The title of this article is a quote from the poem “The Burning of Papers Instead of Children” by Adrienne Rich, which appeared in the collection “The will to change”. In this work the poet feels the history of pain, erasure and oppression enclosed in the English Language. When her neighbour is appalled by the burning of a book and says it reminds him of Hitler, the poet knows that true oppression is contained in those same books, in the words they use and the way they use them. The burning of books does not appall her because “I know it hurts to burn”. Rich knows what fire feels like when it is directed at people, instead of papers, she knows that the same people who are horrified by the sight of a burned book have ignored the burning of people. The pain, that accompanies language in whichever context it is used in, leads her to dream of a world in which this violence and this perpetual incapacity to express herself and her experiences is gone, a return to smoke signals, to a communication that is not inherently harmful.
Rich, however, is also conscious of the fact that language is oppressive because it is powerful, it is the means through which we can change reality. That is why she accepts to use it in her poems, even though it hurts her: “Knowledge of the oppressor/ This is the oppressor’s language/ Yet I need it to talk to you”. Even though language carries the weight of centuries of oppression, it also has the power to express the opposition, the resistance. Silence can never bring freedom, silence is the language of the oppressed, language is necessary for our new world.
Throughout history, the instance in which the importance and the power of language is best seen is during the first century of the British colonization of America. When Black People arrived in America as slaves, they were forced to abandon and forget their culture to be thrust into the Western one. In this situation of forced and violent uprooting, a new and different language was born, and around it a whole culture, which sees its origin in bloodshed, but is able to contain the hope and the fight for freedom carried through centuries. To this day, African American Vernacular English (AAVE) is not recognised as a language and is treated as “incorrect English”. Among the many who, in recent times, defended this language’s position and importance is Toni Morrison.
The common line among all this author’s works is her desire to transmit her community’s history, to express the beauty of Afro-American culture. Toni Morrison has had an astounding impact on the way black culture is regarded in literary contexts, her points of view come from a unique perspective that has been continuously ignored. In her books AAVE became what it had never been before, a literary language, a language capable of expressing just as much, if not more, than Standard American English. She believed that art must be both political and beautiful, it must attempt to contain the uncontainable and to embrace human experience. All her art finds its roots in her community, its history, its culture and its traditions, art is not a detachment from the world, but its most powerful expression. She challenges our assumptions and our beliefs in her refusal to adapt to western literary standards.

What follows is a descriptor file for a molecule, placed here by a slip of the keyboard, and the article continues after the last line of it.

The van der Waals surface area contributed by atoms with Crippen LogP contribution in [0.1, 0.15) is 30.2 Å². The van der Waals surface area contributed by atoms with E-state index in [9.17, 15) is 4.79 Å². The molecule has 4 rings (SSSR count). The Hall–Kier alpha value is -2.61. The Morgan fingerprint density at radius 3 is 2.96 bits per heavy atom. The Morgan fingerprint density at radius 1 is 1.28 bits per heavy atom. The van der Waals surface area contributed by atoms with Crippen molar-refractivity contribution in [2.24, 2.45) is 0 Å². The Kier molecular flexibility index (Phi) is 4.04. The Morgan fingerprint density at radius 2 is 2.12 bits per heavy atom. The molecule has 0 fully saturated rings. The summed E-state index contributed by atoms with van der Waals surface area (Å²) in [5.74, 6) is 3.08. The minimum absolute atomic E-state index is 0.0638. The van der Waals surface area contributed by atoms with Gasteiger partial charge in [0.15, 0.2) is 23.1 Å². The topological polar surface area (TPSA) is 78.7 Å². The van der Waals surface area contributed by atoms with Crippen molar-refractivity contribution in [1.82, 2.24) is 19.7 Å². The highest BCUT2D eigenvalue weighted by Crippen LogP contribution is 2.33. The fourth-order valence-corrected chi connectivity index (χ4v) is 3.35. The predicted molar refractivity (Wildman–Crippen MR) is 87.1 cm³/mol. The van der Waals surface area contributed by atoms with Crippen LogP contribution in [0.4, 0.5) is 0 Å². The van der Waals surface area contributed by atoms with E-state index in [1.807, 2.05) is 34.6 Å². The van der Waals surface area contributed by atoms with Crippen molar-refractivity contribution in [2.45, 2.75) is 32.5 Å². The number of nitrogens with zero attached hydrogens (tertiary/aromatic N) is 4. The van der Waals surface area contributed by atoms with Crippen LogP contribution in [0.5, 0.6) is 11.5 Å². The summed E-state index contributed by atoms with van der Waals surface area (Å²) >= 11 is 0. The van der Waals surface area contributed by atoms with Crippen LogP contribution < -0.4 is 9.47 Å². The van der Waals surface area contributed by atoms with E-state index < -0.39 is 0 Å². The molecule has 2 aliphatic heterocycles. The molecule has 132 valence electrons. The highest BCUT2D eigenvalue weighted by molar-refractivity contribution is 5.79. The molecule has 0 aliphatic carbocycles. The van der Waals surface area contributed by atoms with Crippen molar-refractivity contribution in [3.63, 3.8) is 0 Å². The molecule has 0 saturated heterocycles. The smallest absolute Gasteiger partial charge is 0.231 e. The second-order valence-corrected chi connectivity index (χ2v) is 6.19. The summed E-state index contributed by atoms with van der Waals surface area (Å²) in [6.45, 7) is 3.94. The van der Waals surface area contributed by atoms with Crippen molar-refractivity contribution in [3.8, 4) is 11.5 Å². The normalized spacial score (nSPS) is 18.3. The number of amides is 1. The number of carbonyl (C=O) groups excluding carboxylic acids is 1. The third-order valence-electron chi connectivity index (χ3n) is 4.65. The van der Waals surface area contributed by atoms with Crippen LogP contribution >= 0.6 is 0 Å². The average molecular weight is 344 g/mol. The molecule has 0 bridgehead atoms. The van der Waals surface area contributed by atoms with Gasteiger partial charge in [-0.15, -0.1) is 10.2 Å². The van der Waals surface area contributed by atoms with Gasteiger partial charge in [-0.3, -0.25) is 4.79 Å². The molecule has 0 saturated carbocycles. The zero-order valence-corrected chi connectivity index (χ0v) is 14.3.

Her challenge to the status quo is best expressed in “Beloved”. This novel, set after the American Civil War, was inspired by a true-life story about a slave mother who killed her own child to spare her from a life as a slave. These events so strongly connected to violence could not be narrated using the same language that perpetrated that violence, a story of oppression cannot be written in the oppressor’s language. Beloved is a book of pain, transmitted through generation, result of a violence that no words were, are or will be able to fully narrate.
In accepting the Nobel Prize of Literature, Toni Morrison exposed the double-edged power of language, to both clarify and confuse, free and confine, describe and cloud human experience. When a language is used to oppress, as it did in history towards the minority, it is not just the expression of violence, it is violence in itself. As the author said: “Oppressive language does more than represent violence; it is violence; does more than represent the limits of knowledge; it limits knowledge”. This language is dead, it does not allow new knowledge or the mutual exchange of ideas, it is crystallised, and it crystallises society as a whole.
Both Rich and Morrison have been victims of discrimination, both of them know what it feels like to burn. One in poetry and one in prose, they both are connected by their desire to express what has never been expressed before, to challenge the power of white patriarchal hetero-normative culture and find a way to communicate that isn’t rooted in violence and oppression. It is impossible to change society with the same language it uses now because that language has died, we need to speak of peace and equality in new ways, able to express new ideas and encourage new discussions. We need “the fracture of order/ the repair of speech/ to overcome this suffering”